This is the recommended safe way to shut down the virtual machine because it gives the machine some warning, and it allows it to stop operations on its own time. Here in Ubuntu 16.04 that command results in a screen that shows me options to Lock, Suspend, Restart, or Shut Down the machine. View gives us options for the appearance of the window. I'll click on Full-screen. Before I switch to full-screen, Virtual Box gives me some information about how to get out of full-screen mode if I need to.
I'll choose to not show this message again and I'll choose Switch. Full-screen mode shows the virtual machine without any window chrome around it. And in that mode, I have this little bar with menu options on it. It goes away when I mouse off of it. And I can pin it with the pin icon here on the left so it stays when the mouse leaves it. To get out of this mode I'll press the host key and F or choose this window icon here. Seamless Mode is pretty neat. It gets rid of the one big window and gives you a window on the host for each windowed application in the guest.
I'll open up a window here, maybe a file browser. And then I'll go into Seamless Mode. Again, I'm reminded of how I can get out of Seamless Mode, and I'll choose not to show that again. And now I have my virtual machine's file browser floating around here without the rest of the desktop taking up space. And the bar shows up at the bottom of the screen. So, to get out of this mode I can choose the window icon or I can use the combination of the host key and L.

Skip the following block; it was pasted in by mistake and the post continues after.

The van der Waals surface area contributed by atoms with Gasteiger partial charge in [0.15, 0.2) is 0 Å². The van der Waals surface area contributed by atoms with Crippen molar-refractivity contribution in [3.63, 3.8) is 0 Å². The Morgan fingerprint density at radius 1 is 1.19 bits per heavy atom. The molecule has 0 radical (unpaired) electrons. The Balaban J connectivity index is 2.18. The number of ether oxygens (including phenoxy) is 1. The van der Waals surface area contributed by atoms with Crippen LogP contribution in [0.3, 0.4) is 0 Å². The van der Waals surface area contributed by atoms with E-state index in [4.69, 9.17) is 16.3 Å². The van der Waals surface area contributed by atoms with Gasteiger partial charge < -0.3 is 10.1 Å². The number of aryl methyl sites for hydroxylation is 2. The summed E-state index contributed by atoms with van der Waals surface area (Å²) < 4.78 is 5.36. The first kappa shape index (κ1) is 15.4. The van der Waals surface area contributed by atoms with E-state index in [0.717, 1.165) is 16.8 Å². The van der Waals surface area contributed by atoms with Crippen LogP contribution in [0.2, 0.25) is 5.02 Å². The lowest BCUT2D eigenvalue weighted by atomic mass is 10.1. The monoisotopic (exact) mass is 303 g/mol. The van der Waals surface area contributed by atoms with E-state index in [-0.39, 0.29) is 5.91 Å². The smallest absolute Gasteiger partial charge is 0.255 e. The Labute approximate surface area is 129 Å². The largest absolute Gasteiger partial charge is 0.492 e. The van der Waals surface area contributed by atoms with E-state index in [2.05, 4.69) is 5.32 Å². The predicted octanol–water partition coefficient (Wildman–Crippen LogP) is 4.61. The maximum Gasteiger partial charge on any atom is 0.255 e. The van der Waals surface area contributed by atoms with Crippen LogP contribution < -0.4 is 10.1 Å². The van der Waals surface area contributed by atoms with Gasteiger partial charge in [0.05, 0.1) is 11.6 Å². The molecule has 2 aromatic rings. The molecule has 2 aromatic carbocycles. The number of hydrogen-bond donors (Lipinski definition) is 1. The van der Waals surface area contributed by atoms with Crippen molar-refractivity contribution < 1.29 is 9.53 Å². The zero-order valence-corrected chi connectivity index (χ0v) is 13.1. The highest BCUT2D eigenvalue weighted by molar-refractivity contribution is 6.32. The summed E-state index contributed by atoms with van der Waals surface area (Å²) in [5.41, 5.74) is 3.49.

Scaled Mode treats the display a little bit differently. Normally, if we have the guest editions installed and we resize the window, the resolution of the guest changes in response keeping things the same size on the screen. Scaled Mode takes whatever the current resolution of the guest is and instead of keeping things the same size it keeps them the same proportion to the window size. I'll switch into Scaled Mode and then I'll resize the window.